Sitting at the edge at the bathtub, naked, bald, one hand clutching a bottle of bourbon, the other a bottle of pills, Alex felt sad, alone, and lost.
Deeper and Deeper we trek into the woods. We must be at least almost two miles in by now as my throat begins to feel parch. What does he want with me and why me? I keep asking myself as I focus on hatching a plan.
Sometimes, I think there’re more interesting things happening behind the camera than in front.
“Re…lax,” I inhale and exhale, dragging the word, doing everything to calm the tension in my body. I shouldn’t be this nervous. Come on, I’m performing to a crowd on Zoom, not some important figure.
I stood there, staring at my husband’s desk. I should’ve known it’d be too good to be true. Neat-freaks and scatterbrains aren’t opposites. They don’t attract. They repel.
“What cha doin’?” George asks.
Mr. C stares at the sign and sighs. Still gone as it has been for 50 years. He’s stranded in this desolate place as his brain kept wandering back to that fateful night. What went wrong? “I triple-checked that spirit-meter, didn’t I?” He muttered.
“They call this the “Scrooge Farm”. Instead of Christmas decoration each year, around Christmas, there would be scarecrows dressed in rags and sandbags for heads popping up in random places ’round the farm. Now, no one has ever seen the owner as there’s no house on the hundred-acre property. “
Tossing his jacket onto the table, he sat down and sighed. He couldn’t believe it. Another pandemic. I’m 109, how many more events do I need to go through?
Great, fantastique, awesome, super. Just how many more different ways can I exaggerate this situation? I don’t know what gave anyone the idea or the impression I can single-handedly put together a Thanksgiving dinner in 4 hours. 4 HOURS!!! There I was, slaving away in the kitchen – turkey, vegetables, and stuffing in the oven,…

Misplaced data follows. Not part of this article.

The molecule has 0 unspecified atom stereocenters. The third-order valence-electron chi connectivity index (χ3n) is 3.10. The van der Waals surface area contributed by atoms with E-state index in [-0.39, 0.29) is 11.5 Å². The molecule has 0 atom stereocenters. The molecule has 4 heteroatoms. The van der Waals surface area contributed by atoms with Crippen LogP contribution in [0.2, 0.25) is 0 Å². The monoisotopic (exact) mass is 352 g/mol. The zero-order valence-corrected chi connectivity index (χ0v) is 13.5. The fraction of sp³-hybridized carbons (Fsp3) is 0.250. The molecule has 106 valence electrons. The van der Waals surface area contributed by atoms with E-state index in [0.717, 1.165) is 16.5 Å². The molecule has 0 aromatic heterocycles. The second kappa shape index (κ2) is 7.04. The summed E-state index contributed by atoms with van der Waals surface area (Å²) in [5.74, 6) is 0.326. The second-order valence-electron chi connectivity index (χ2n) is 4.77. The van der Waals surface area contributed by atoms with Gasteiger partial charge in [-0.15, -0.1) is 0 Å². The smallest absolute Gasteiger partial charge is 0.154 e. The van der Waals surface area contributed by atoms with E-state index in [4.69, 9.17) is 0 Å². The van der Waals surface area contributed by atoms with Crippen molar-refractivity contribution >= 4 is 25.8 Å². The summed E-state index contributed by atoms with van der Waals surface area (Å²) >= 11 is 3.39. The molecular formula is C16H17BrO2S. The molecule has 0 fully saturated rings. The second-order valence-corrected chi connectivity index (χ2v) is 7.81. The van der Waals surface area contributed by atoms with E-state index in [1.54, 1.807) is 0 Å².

Sitting on this park bench, I am supposed to feel cold but somehow, I feel nothing except exhaustion and resignation.
A typical wintry scene here – snowy mountains and an almost-full moon.
Sitting in her car, Shelley debates whether she should go in.
“Welcome to the future!” A large headline flashes before me. I suppress a laugh.
With her hand in mine, my daughter and I walk toward the Ferris wheel. “Are you sure you want to do this?”
“How dare you destroy my precious piano?” Grandma? I wanted to say but my lips had turned to jello.
“My husband is missing, you must help me!” I pleaded in broken French.
I live in a doomed world, I think grimly as I huddle in the dark corner of the Red Mountain Market and Deli, my go-to grocery store some 20 years ago. Teeth clattering, hands shaking, I reach into my jacket pocket for my trusty bottle of Ibuprofen. Great, final two.
“Tell me how you find these again?” Jen asked.
“The scream, which occurs every day at precisely 3 PM, can be heard from a mile away.
“There’s got to be a way to stop this wretched winter!” Jezebel, the eldest of the witch sisters, said, slamming shut the thick book on her lap.
With one hand on the wheel, I undo my tie with the other. Just three hours before, I shouted, “I’m done,” and stalked out.
Chuy barked, tilted his head and sniffed the air. “What is it, boy?” I bent down and patted his head. Chuy barked again but before I could get a hold on his leash, Chuy shot into the woods. “Chuy, wait!” I yelled and ran after him. Running after him was like running after a car.…